The Democratic women Senators and Members of the House held a rally today to support passage of fair pay legislation. The rally, organized by Senator Barbara Mikulski (D-MD), focused on two pay equity bills pending before Congress, the Lilly Ledbetter Fair Pay Act blocked by a Republican filibuster in the Senate and the Paycheck Fairness Act. The Ledbetter Act has passed the House, but Republican leadership orchestrated a filibuster of the bill in April. All of the Senate Democrats and only six Republicans voted to stop the filibuster. The cloture vote failed by only three votes: 56 to 42 with Senators McCain and Hagel not voting and Majority Leader Harry Reid (D-NV) switching his vote to no so he can bring up the bill again, which is expected to occur in September.
Lilly Ledbetter, whose Supreme Court case led to the reversal of decades of precedent in wage discrimination cases, spoke of her hope that the bill will become law so that women in the future will have the ability to seek the redress that the Supreme Court denied her. Ledbetter worked for Goodyear for 19 years before discovering that she was paid significantly less than her male counterparts with the same or less experience. The Supreme Court ruled 5-4 that the complaint had to be filed within 180 days of the initial salary decision even if the victim is unaware of the discrimination until much later.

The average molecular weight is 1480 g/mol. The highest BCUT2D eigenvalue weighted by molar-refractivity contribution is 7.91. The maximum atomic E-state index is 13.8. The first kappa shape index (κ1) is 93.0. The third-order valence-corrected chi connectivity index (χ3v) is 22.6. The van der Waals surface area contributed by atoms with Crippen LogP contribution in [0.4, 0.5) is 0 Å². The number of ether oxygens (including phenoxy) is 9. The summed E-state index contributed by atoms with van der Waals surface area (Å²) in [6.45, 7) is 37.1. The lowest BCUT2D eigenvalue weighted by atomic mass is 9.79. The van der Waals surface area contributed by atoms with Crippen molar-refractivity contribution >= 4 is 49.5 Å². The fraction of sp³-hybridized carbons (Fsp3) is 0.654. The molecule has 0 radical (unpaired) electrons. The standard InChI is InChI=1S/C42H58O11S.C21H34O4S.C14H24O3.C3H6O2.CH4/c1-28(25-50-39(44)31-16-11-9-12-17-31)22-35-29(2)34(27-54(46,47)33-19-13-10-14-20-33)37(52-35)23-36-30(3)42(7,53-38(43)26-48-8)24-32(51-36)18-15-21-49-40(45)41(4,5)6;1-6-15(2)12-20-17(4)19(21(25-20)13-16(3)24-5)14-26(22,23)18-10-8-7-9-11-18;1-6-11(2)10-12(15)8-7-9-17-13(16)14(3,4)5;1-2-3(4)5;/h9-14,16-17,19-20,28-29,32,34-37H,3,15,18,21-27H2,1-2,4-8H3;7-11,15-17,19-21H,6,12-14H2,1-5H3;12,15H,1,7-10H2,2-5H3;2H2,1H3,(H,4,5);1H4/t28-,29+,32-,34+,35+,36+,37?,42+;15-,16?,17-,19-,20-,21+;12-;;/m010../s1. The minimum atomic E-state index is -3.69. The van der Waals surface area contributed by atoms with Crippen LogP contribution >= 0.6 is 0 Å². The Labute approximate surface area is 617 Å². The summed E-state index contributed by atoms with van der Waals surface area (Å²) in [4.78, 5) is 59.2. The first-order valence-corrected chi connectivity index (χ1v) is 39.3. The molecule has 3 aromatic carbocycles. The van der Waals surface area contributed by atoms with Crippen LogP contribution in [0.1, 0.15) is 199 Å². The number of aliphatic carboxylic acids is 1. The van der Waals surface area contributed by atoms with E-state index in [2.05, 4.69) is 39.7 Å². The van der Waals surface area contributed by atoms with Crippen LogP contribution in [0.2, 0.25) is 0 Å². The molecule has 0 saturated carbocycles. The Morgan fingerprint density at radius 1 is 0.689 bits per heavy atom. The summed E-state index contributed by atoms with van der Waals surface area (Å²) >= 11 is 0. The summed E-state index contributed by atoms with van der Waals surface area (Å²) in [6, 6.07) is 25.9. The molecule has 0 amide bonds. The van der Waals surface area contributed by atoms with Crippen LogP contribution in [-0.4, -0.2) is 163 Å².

Speaking in support of the Paycheck Fairness Act were the chief sponsors of the bill in the Senate and House, Senator Hillary Rodham Clinton (D-NY) and Representative Rosa DeLauro (D-CT). Speaker Nancy Pelosi also spoke in support. The intent of this bill is to provide more effective remedies to victims of wage discrimination based on gender. It also amends the Civil Rights Act of 1964 to require the EEOC to collect wage data based on gender.
Organizations joining the rally in support of passage of the fair pay measures included the Feminist Majority, the National Women’s Law Center, the National Organization for Women (NOW), the American Association of University Women, the National Partnership for Women and Families and the Leadership Conference on Civil Rights.
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